On Tue, Jan 19, 2016 at 2:38 AM, Isaac David <isacdaa...@isacdaavid.info> wrote:
> Le lun. 18 janv. 2016 à 3:17, Andrea Zanni <zanni.andre...@gmail.com> a
> écrit :
>> On Mon, Jan 18, 2016 at 9:59 AM, David Goodman <dgge...@gmail.com> wrote:
>>>  Nor am I concerned that our information might be used by people who
>>> oppose
>>>  our
>>>  principles. We ask just the same of our contributors--that the
>>> information
>>>  they contribute may be used for ''any'' purpose.
>> My concern is when our CC-BY-SA (or CC0) user-generated information is not
>> shared-alike AND it is a cost for the movement (ie a cost in terms of
>> bandwidth and electricity).
>> If Google harvests our information, using massively the API we provide,
>> and
>> they just make it a silo for them to use (for the Knowledge Graph, for
>> example) and this hurts us, I'm wondering if
>> we can do something about it. There are only very few players who can take
>> all our information and use it as an internal asset, enriching it and NOT
>> sharing it.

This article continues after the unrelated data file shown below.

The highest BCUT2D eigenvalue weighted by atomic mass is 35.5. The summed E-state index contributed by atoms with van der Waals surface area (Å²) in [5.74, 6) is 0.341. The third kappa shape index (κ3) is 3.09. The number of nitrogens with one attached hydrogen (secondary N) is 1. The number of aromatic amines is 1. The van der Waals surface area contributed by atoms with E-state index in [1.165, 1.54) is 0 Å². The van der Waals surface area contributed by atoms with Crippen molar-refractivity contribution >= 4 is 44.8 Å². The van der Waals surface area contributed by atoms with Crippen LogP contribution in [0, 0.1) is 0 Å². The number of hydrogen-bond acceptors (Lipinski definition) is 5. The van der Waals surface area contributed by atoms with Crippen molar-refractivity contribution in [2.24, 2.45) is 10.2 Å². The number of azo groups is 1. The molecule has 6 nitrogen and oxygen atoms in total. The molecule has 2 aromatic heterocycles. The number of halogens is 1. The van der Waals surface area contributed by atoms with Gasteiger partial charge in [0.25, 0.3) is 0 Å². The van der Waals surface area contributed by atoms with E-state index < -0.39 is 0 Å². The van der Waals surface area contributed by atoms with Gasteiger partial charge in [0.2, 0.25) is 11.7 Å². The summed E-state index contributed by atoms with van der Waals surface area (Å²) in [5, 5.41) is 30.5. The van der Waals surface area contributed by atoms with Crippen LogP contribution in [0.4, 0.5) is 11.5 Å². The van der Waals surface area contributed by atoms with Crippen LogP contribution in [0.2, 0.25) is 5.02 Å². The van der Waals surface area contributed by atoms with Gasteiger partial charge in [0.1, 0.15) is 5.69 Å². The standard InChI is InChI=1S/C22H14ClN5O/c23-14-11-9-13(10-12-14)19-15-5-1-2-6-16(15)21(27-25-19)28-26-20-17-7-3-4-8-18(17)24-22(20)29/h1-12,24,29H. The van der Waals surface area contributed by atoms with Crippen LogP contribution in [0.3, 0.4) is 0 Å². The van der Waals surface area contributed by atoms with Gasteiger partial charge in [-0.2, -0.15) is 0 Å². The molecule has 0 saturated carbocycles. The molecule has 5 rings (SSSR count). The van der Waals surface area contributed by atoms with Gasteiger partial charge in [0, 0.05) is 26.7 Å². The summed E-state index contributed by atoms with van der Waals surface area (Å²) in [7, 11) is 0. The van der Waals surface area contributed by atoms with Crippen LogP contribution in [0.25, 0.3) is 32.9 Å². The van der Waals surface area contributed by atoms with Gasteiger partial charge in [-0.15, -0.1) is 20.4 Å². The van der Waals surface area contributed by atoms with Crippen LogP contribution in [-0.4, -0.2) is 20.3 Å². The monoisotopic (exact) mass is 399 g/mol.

>> I don't think in binary, so for me there is no contradiction to have a
>> CC-BY-SA content, but some caveat for big, big, big players.
>> I'm not saying (nobody is) that we have to shift to a NC license. Just
>> that  I don't want our movement to be hurt by multi-billion dollars
>> companies: I'm not an expert of the commons (I bet many people in this
>> list
>> are) so I'm genuinely interested in hearing opinions about this. Is such
>> thing as "tragedy of the digital commons"? Can Google (or Amazon or
>> Facebook) exploits us?
>> Now please tell me (gently, :-D) where is my mistake in this line of
>> thought.
>> Aubrey
> CC-BY-SA allows everyone (including big companies) to modify (for instance,
> to enrich)
> and not share-alike AS LONG AS their extended work is kept private. That
> means
> Facebook pages and Google infoboxes based on CC-BY-SA content ought to carry
> the CC-BY-SA license too, because they are distributed to an audience wider
> than the
> changes' copyright owners (usually the companies themselves).

By this logic, and it is reasonable but debatable, if a Google search
infobox should be CC-BY-SA, then Wikidata items that contain all the
same infobox values from a Wikipedia article should also be CC-BY-SA.

John Vandenberg

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